From now on, when users send mail, they will need to connect using TLS and supply their username and password. It’s important to understand what TLS gives us. It’s Transport Layer Security; that means it protects the connection between the mail client and the mail server that is made for each message that a user sends. The server will also attempt to use TLS when relaying those messages to their destinations, but not all mail systems support it, in which case the transmission falls back into the clear.

Regardless of whether TLS was used, messages aren’t encrypted once delivered. There is nothing stopping them from being read, forwarded or altered by anyone able to access them legitimately or otherwise. We can further protect messages with content signing and encryption. When a sender signs a message, its recipients can verify that it is authentic and has not been altered. When a sender encrypts one, it is only readable by its intended recipients.

Both signing and encryption use asymmetric cryptography using public and private key-pairs and there are two implementations in common use for email: S/MIME uses X.509 certificates in a similar way to SSL websites, whereas OpenPGP implements a different key system based on webs of trust where entities known to each other sign each other’s keys. While corporate entities might prefer the S/MIME approach, the fact that it requires trusting a potentially unknown certificate authority to sign keys (in contrast to OpenPGP’s approach being decentralised) and that PGP has been around longer makes PGP the more popular choice for email.

PGP also sees other uses in the open-source world where, for example, it’s used to sign software releases. The open-source implementation is called GNU Privacy Guard, or just GnuPG. You can check if you have it installed with gpg –version and, if necessary, install it on Arch with pacman -S gnupg.

Encryption is typically a user-focussed activity: When Alice sends a secret message to Bob, she uses his public key to encrypt it and he must use his private key to decrypt it. If Alice wants to sign the message, she uses her private key and Bob can use her public key if he wants to validate its authenticity. Neither Alice nor Bob trust their mail systems’ administrators, so they keep their private keys securely on their own computers and use them with their email client.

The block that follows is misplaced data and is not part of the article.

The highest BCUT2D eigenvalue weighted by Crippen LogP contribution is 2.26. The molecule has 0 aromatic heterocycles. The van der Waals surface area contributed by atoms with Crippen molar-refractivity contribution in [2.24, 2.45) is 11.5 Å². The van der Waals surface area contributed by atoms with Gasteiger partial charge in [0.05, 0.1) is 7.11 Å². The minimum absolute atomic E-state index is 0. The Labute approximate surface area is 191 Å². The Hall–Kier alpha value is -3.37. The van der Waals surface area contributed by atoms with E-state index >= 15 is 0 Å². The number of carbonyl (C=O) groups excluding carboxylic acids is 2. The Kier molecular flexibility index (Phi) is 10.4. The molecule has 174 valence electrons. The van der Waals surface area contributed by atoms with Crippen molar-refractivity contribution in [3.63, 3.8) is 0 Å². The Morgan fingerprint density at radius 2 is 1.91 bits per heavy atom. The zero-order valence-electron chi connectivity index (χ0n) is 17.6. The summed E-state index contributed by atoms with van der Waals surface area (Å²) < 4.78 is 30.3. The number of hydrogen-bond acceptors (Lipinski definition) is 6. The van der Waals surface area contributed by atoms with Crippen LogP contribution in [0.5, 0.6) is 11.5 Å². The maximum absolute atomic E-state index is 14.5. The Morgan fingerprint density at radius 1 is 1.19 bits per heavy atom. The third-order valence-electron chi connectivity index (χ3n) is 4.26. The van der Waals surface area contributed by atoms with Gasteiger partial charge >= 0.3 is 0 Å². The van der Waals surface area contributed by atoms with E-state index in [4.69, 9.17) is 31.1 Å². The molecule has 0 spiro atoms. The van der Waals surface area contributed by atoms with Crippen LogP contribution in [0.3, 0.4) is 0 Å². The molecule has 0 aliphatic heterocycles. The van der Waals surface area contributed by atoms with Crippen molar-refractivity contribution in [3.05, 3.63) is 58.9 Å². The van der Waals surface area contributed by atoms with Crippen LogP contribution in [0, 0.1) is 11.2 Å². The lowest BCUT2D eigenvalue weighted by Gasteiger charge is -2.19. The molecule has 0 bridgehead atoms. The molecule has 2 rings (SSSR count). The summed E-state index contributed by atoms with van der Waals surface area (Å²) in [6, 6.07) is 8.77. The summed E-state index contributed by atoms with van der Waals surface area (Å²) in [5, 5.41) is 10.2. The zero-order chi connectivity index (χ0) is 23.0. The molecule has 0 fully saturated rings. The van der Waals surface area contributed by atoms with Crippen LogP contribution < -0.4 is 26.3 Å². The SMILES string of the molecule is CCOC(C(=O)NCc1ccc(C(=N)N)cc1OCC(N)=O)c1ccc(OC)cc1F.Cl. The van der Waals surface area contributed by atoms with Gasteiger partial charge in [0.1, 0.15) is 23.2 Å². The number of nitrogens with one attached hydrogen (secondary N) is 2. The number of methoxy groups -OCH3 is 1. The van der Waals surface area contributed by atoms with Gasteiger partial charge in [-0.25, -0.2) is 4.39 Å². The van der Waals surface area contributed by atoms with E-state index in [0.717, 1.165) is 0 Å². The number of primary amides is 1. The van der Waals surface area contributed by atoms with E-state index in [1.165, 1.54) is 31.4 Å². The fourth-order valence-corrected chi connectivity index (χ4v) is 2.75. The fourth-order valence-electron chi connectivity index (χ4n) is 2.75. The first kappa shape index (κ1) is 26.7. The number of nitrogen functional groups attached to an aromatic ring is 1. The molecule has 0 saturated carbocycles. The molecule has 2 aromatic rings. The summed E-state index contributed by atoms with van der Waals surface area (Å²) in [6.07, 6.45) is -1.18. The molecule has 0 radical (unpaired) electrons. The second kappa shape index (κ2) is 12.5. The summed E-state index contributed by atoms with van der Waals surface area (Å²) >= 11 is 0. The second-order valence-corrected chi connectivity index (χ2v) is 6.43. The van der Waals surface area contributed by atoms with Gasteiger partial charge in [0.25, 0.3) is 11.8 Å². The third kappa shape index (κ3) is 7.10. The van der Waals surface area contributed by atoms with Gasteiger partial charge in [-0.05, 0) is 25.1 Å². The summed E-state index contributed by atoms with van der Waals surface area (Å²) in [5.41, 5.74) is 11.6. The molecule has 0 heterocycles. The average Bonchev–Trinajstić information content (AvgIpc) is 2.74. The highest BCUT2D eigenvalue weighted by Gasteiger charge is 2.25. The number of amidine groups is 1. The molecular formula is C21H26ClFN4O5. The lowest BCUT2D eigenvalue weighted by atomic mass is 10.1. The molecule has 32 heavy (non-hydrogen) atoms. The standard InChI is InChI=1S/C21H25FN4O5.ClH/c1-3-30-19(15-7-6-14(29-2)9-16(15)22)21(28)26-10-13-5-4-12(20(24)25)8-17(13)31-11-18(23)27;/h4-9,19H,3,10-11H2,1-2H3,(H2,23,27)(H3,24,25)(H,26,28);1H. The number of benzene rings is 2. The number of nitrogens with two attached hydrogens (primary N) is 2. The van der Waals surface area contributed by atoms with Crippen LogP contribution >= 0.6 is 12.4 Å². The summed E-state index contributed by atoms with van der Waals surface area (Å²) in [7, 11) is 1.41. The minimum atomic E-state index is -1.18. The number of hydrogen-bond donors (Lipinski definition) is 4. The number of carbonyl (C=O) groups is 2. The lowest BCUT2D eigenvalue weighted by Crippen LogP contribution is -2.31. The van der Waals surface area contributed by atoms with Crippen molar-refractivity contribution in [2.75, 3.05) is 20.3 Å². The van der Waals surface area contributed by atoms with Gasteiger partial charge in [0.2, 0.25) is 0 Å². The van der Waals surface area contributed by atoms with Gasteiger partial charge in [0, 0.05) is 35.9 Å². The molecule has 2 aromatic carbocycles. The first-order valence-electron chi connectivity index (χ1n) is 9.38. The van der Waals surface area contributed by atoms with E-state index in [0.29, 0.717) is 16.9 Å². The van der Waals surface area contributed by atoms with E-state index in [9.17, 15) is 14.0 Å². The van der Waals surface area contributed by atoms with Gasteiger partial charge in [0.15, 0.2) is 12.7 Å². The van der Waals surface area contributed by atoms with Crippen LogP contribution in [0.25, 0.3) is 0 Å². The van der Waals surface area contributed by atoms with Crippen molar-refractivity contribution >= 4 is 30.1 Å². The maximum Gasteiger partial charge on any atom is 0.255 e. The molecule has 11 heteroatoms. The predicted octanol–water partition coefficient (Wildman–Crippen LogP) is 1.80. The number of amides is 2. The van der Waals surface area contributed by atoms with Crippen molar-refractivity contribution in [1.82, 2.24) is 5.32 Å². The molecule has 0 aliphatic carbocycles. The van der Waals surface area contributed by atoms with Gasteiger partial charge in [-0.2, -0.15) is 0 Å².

Enigmail is an add-on for Mozilla Thunderbird that provides OpenPGP tools that use GnuPG underneath. You install it using Thunderbird’s Add-Ons facility and follow the setup wizard that it launches. You can either use an existing key or create a new one. Once it’s installed, you’ll have a new Enigmail menu option. You can try sending signed and encrypted email using Adele, the Friendly OpenPGP Email Robot: just send a message to [email protected] and you should receive a response showing that your test could be decrypted and/or signed. You need to attach your public key, but don’t encrypt the attachment otherwise the robot won’t work.

You can also look at supporting encryption with Roundcube, but there isn’t a complete out-of-the-box solution like Enigmail for it. You could investigate rc_openpgpjs or the Web Encryption Extension ( Google is your friend here.

You can, however, use GnuPG on the server side if you want to. To demonstrate this, we’ll configure our Procmail outbound filter to sign and/or encrypt outbound messages. To achieve this, we’ll give the server its own private key for signing and use recipients’ public keys for encryption. You can generate a key on the server; it needs to be owned by the user that runs the outbound filter (in our example this is the cyrus user). Press Enter when prompted for a passphrase to create a key without one; this is more appropriate for server use.

$ gpg --gen-key

You should give the key a Real Name that is the same as the system user (‘cyrus’) so that the key can be found. Otherwise you’ll need to specify it in the following commands by appending the –local-user argument that specifies the key’s ID.

The actual encryption and signing is done by the /etc/procmail/outbound.rc filter. Add a recipe for signed encryption and, in case that fails (as will happen if the recipient’s public key is not in the key ring), another to sign it instead:

# Encrypt for recipient and sign with server’s key :0 fbw | cat | gpg --encrypt --armor --recipient $RECIPIENT --sign # If unable to encrypt, just sign with server’s key :0 fbwe | cat | gpg --clearsign

You also need to add RECIPIENT=${recipient} to the procmail-outbound definition in /etc/postfix/ and load any public keys for any recipients that you want to encrypt for.

This is a very basic server-side example to demonstrate how you could implement an outbound signing policy, but think of it as a starting for your own rules that suit your own requirements.


You can check the TLS capabilities of your server. We got a certificate failure because we used a self- signed certificate. Our backup MX doesn’t fare so well – a typical ISP!

Where next…

There’s plenty more that you can do to continue growing your mail system. Here are some suggestions:

  • Implement a SASL back-end to authenticate from LDAP, perhaps your Active Directory server implemented with Samba.
  • Implement a second server to use as a backup and use Cyrus-IMAP’s replication capabilities to keep them in sync.

Apache quick start

If you haven’t got Apache and just want to get it up and running to follow along with our Roundcube setup, here’s what you need to do. Start out by installing Apache and SQLite, plus the necessary PHP modules. Then install the module into Apache’s configuration:

$ pacman -S apache sqlite php-apache php-sqlite $ sed -i -e ‘s:^LoadModule mpm_event_module modules/$:LoadModule mpm_prefork_module modules/’ -e ‘/LoadModule dir_module/a LoadModule php5_module modules/’ /etc/httpd/conf/httpd.conf

PHP also has a configuration file; you need to set a time zone and also load the SQLite driver:

$sed -i -e “s:;(date.timezone =)$:1 Europe/London:” -e “s:;(” /etc/php/php.ini $ echo “<?php phpinfo(); ?>” > /srv/http/phptest.php

We also wrote a little test page so that we can check everything is OK, but you must start Apache first, which you do with systemd:

$ systemctl enable apache $ systemctl start apache

and then point a browser at it. You should see something like the picture.

Further information is available on the Arch Linux wiki; see